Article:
Michael G. Booth

Finance/Accounting

Fall 17

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College Accounting:




Objective and expected Outcome:


“In many cases, poverty results from a violation of the dignity of human work, either because work opportunities are limited (through unemployment or under employment), or because a low value is put on work and the rights that flow from it, especially the right to a just wage and to the personal security of the worker and his or her family.”
Laborem Exercens


As you embark on the learning required to master accounting and finance this semester, your challenge is to commit to acquiring the knowledge to create change in our world. To commit is to let go of the "small self: ego, the petty, self serving, self-interested,” so as to be the instrument of change, a steward of our planet earth and to give of self to your society.

On January 11, 1944, in the midst of World War II, President Roosevelt spoke forcefully and eloquently about the greater meaning and higher purpose of American security in a post-war America. The principles and ideas conveyed by FDR's words matter as much now as they did over sixty years ago.

“The Economic Bill of Rights”

Excerpt from President Roosevelt's January 11, 1944 message to the Congress of the United States on the State of the Union

"It is our duty now to begin to lay the plans and determine the strategy for the winning of a lasting peace and the establishment of an American standard of living higher than ever before known. We cannot be content, no matter how high that general standard of living may be, if some fraction of our people—whether it be one-third or one-fifth or one-tenth—is ill-fed, ill-clothed, ill-housed, and insecure.

This Republic had its beginning, and grew to its present strength, under the protection of certain inalienable political rights—among them the right of free speech, free press, free worship, trial by jury, freedom from unreasonable searches and seizures. They were our rights to life and liberty.

As our nation has grown in size and stature, however—as our industrial economy expanded—these political rights proved inadequate to assure us equality in the pursuit of happiness.

We have come to a clear realization of the fact that true individual freedom cannot exist without economic security and independence. “Necessitous men are not free men.” People who are hungry and out of a job are the stuff of which dictatorships are made.

In our day these economic truths have become accepted as self-evident. We have accepted, so to speak, a second Bill of Rights under which a new basis of security and prosperity can be established for all—regardless of station, race, or creed.

Among these are:

  • The right to a useful and remunerative job in the industries or shops or farms or mines of the nation;
  • The right to earn enough to provide adequate food and clothing and recreation;
  • The right of every farmer to raise and sell his products at a return which will give him and his family a decent living;
  • The right of every businessman, large and small, to trade in an atmosphere of freedom from unfair competition and domination by monopolies at home or abroad;
  • The right of every family to a decent home;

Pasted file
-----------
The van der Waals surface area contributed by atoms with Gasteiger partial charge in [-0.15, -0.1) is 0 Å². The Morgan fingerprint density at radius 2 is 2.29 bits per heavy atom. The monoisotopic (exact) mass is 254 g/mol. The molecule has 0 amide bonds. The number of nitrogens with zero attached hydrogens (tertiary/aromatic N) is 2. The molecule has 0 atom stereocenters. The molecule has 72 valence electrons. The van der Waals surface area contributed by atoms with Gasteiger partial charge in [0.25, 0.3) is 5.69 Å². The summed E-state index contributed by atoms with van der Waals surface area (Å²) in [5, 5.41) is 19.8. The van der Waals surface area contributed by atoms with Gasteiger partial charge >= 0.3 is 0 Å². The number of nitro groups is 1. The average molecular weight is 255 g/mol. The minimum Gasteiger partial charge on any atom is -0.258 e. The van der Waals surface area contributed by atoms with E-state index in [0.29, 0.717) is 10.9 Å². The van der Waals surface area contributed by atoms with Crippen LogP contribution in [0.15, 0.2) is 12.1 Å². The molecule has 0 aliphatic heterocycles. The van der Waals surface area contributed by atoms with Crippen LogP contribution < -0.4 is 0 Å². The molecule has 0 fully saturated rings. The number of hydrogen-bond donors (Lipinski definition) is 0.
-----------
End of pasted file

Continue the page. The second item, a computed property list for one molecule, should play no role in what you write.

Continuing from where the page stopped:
• The right to adequate medical care and the opportunity to achieve and enjoy good health;
  • The right to adequate protection from the economic fears of old age, sickness, accident, and unemployment;
  • The right to a good education.
  • All of these rights spell security. And after this war is won we must be prepared to move forward, in the implementation of these rights, to new goals of human happiness and well-being.

America’s own rightful place in the world depends in large part upon how fully these and similar rights have been carried into practice for our citizens."

“Society depends for its existence on the inviolable personal solitude of its members. Society, to merit its name, must be made up not of numbers, or of mechanical units, but of persons. To be a person implies responsibility and freedom, and both these imply a certain interior solitude, a sense of personal integrity, a sense of one’s own reality and one’s ability to give himself to society” Thomas Merton, Thoughts in Solitude, (New York: Farrar, Straus and Giroux, 1981), p. 13

Over the next sixteen weeks the skills you will acquire in accounting and finance will give you the knowledge, courage, and awareness to take the critical first steps toward embracing your role as a steward for our world, and to act in society with integrity and competency. All three courses will emphasize sustainability, restoration, social responsibility, ethics, and how accounting and finance can play a critical role in this transformation. Each of these elements does not exist in a vacuum. All change starts with a first simple step, the individual, as do all decisions by the individual have a consequence on resulting outcomes.

Here is a video for you to consider, as you find your passion and path in the world:

The Lost Generation, Jonathan Reed


 

Instructor Welcome

Instructor Contact

Accounting 151A

Accounting 151A (Homework/Assessment)

Accounting 151A (Grading)

Accounting 1A

Accounting 1A (Homework/Assessment)

Accounting 1A (Grading)

Accounting 1A Corporations Final Project

Accounting 1B

Accounting 1B (Homework/Assessment)

Accounting 1B (Grading)

Calendar

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Today's Financial Accounting Tools.....

             For Socially Responsible and
                       Sustainable life tomorrow......

 

 

 

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